Saturday, April 7, 2007

Argus Article 3

It's been three weeks since I arrived in China, and our rusty van continues to carry our group down winding country roads, but now I don't look out the window so much anymore. I've found myself stabilizing, getting comfortable in the most foreign circumstances. Nevertheless, the differences here are continually overwhelming, and I am constantly faced with the cultural discrepancies between China and United States. The bed I sleep in feels too hard; I look different than the people I pass as I walk to class, and their curious stares say as much; I eat unusual food using new utensils; the stores sell sometimes outlandish merchandise and the signs advertising these items use a foreign writing system whose depths I am just beginning to plumb. But I've found that, after a while, some things have become more comfortable. Somehow, I think it has to be that way. As humans we seek out oases of comfort in this unfamiliar desert.

My classmates and I discovered a street lined with coffee shops serving Western Food (or, to be more accurate, the Chinese version of Western food-- quesadillas, cheeseburgers, and a healthy helping of grease.) There's a little baozi (dumpling) restaurant I've found, really just a few mismatched benches and rickety tables piled high with dumpling-filled woven bamboo steamers, where you can get enough lunch for two people for Y6 (about US$0.75). I go there before I check my e-mail next door at a perpetually smoky internet cafe. I'm used to strangers calling out a cheerful, heavily accented "Hello!" to me when they pass me on the street; I know the protocol for bargaining to buy meat kebabs, jewelry, or tiny cacti from the vendors that line the streets.

Lead a life so sodden with strangeness and eventually you start to adjust to people looking at you curiously, staring, and pointing. You get used to the feeling that everything is profoundly different: even that sensation of the alien begins to seem the same. And so it is that on recent bus rides to different parts of the city I've found that I don't feel quite so obligated to look out the window. But at the same time, I wonder if this slow numbing (they call it "acclimation") is altogether good. I came all the way here to this place on the other side of the world-- shouldn't I always be seeking to absorb more?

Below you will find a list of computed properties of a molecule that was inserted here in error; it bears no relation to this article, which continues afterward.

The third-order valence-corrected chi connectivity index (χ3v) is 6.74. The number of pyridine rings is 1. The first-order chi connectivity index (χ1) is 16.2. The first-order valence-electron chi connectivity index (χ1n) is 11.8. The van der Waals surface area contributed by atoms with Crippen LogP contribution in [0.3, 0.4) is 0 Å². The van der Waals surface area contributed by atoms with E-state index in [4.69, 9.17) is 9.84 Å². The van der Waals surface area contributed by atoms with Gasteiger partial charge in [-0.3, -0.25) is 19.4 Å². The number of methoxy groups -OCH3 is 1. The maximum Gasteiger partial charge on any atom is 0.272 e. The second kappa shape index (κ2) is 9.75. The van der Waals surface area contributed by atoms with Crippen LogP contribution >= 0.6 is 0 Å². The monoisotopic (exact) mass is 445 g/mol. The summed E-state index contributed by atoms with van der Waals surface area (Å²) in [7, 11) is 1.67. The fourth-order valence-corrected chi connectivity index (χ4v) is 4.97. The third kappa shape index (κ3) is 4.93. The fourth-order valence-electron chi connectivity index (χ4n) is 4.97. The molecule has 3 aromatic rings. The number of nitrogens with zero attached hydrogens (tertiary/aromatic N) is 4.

But then just when I'm convinced that my New York Times crossword book now holds sway over any horse carts or Buddhist temples the streets might offer up, there is a change in the scenery, or something more imperceptible than that, and everything is washed again in a sheen of newness. This past weekend I went on an adventure with some friends. We took an early-morning trip to a market two hours south of the city, motoring through the foggy post-dawn toward the Chinese dustbowl, tractors and endless rolling fields keeping pace with our bus. At one point, as we crawled hesitantly up a mountain slope, I could see across a wide valley to a lake that was slowly materializing out of the morning mist. A village fringed with rice paddies perched on an overlook by the lake. As I watched, minute people moved around the paddies, completing their everyday chores.

I was distracted from this tranquil scene by a sudden movement out of the corner of my eye-- two tiny horses were galloping up and down a path on the border of the paddies, running and playing. The view caught my breath, although I didn't know why, and I gasped. There was something incredibly powerful about seeing the horses, so small, so far below me, playing on a dust path in a village in rural China. It felt that I was looking at something real, truly different, something I could never see up close-- something forbidden.

This feeling leads me to two conclusions about the nature of difference and that of living abroad. One of these is related to the topic I discussed in my last column-- that of the experience of foreign culture. Perhaps the sight of those horses, that village, thrilled me with a sense of the forbidden because of the perpetual tourist experience that is international travel. For foreigners the seed of doubt is always present, even in the routines that grow up like vines around our days. We must constantly deconstruct our time here, wondering if this is the "true" experience, what roles our pre-established biases and other people's judgments of us play in this new world we perceive.

For me, then, the running horses were special because they were too far away to be touched by the taint of my own foreignness. In this way they were the embodiment of the China I can never experience-- forbidden and alien in a way I will never truly understand. And yet they can help me to comprehend and to banish the encroaching numbness of my acclimation to this country. After clambering off the bus and enduring a further ten-kilometer ride in a small van whose manufacturer had apparently neglected to equip it with shock absorbers, we arrived at a market bustling with Sani minority people who, clad in indigo, black, and magenta dress, were buying their groceries for the week. I walked through the market with freshly-minted eyes, overcome with awe at the sheer newness inundating my senses. Whether the required separation lies in the view across a valley or in a 150 kilometer bus trip, perhaps one only needs distance to be reawakened to the beauty of difference.

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